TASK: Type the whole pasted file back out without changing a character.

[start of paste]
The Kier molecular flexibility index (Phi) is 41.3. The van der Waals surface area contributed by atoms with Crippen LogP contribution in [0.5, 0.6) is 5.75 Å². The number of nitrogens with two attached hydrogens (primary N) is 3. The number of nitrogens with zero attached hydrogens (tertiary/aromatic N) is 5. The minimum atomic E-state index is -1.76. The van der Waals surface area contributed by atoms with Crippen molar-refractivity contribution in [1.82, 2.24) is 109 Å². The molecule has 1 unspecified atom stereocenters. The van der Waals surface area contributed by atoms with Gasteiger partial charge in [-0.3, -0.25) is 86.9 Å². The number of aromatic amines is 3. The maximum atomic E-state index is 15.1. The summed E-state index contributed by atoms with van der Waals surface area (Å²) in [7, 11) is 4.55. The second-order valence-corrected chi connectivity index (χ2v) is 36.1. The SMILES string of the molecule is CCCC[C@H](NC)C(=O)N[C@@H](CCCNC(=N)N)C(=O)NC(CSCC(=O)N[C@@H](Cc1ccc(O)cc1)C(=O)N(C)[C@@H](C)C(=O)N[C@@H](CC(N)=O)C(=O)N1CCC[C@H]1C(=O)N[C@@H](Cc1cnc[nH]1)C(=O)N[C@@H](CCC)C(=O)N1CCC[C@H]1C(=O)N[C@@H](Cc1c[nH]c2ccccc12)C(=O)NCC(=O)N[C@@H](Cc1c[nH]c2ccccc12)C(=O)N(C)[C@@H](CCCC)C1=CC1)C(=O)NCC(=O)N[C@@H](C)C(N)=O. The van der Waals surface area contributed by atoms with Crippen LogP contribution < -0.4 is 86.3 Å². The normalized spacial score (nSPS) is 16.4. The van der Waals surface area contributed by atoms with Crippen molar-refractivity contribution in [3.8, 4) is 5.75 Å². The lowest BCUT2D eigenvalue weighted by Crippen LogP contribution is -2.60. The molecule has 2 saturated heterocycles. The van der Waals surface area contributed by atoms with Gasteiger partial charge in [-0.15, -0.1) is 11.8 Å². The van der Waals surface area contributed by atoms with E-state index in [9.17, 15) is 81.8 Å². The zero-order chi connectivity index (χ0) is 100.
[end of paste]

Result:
The Kier molecular flexibility index (Phi) is 41.3. The van der Waals surface area contributed by atoms with Crippen LogP contribution in [0.5, 0.6) is 5.75 Å². The number of nitrogens with two attached hydrogens (primary N) is 3. The number of nitrogens with zero attached hydrogens (tertiary/aromatic N) is 5. The minimum atomic E-state index is -1.76. The van der Waals surface area contributed by atoms with Crippen molar-refractivity contribution in [1.82, 2.24) is 109 Å². The molecule has 1 unspecified atom stereocenters. The van der Waals surface area contributed by atoms with Gasteiger partial charge in [-0.3, -0.25) is 86.9 Å². The number of aromatic amines is 3. The maximum atomic E-state index is 15.1. The summed E-state index contributed by atoms with van der Waals surface area (Å²) in [7, 11) is 4.55. The second-order valence-corrected chi connectivity index (χ2v) is 36.1. The SMILES string of the molecule is CCCC[C@H](NC)C(=O)N[C@@H](CCCNC(=N)N)C(=O)NC(CSCC(=O)N[C@@H](Cc1ccc(O)cc1)C(=O)N(C)[C@@H](C)C(=O)N[C@@H](CC(N)=O)C(=O)N1CCC[C@H]1C(=O)N[C@@H](Cc1cnc[nH]1)C(=O)N[C@@H](CCC)C(=O)N1CCC[C@H]1C(=O)N[C@@H](Cc1c[nH]c2ccccc12)C(=O)NCC(=O)N[C@@H](Cc1c[nH]c2ccccc12)C(=O)N(C)[C@@H](CCCC)C1=CC1)C(=O)NCC(=O)N[C@@H](C)C(N)=O. The van der Waals surface area contributed by atoms with Crippen LogP contribution < -0.4 is 86.3 Å². The normalized spacial score (nSPS) is 16.4. The van der Waals surface area contributed by atoms with Crippen molar-refractivity contribution in [3.8, 4) is 5.75 Å². The lowest BCUT2D eigenvalue weighted by Crippen LogP contribution is -2.60. The molecule has 2 saturated heterocycles. The van der Waals surface area contributed by atoms with Gasteiger partial charge in [-0.15, -0.1) is 11.8 Å². The van der Waals surface area contributed by atoms with E-state index in [9.17, 15) is 81.8 Å². The zero-order chi connectivity index (χ0) is 100.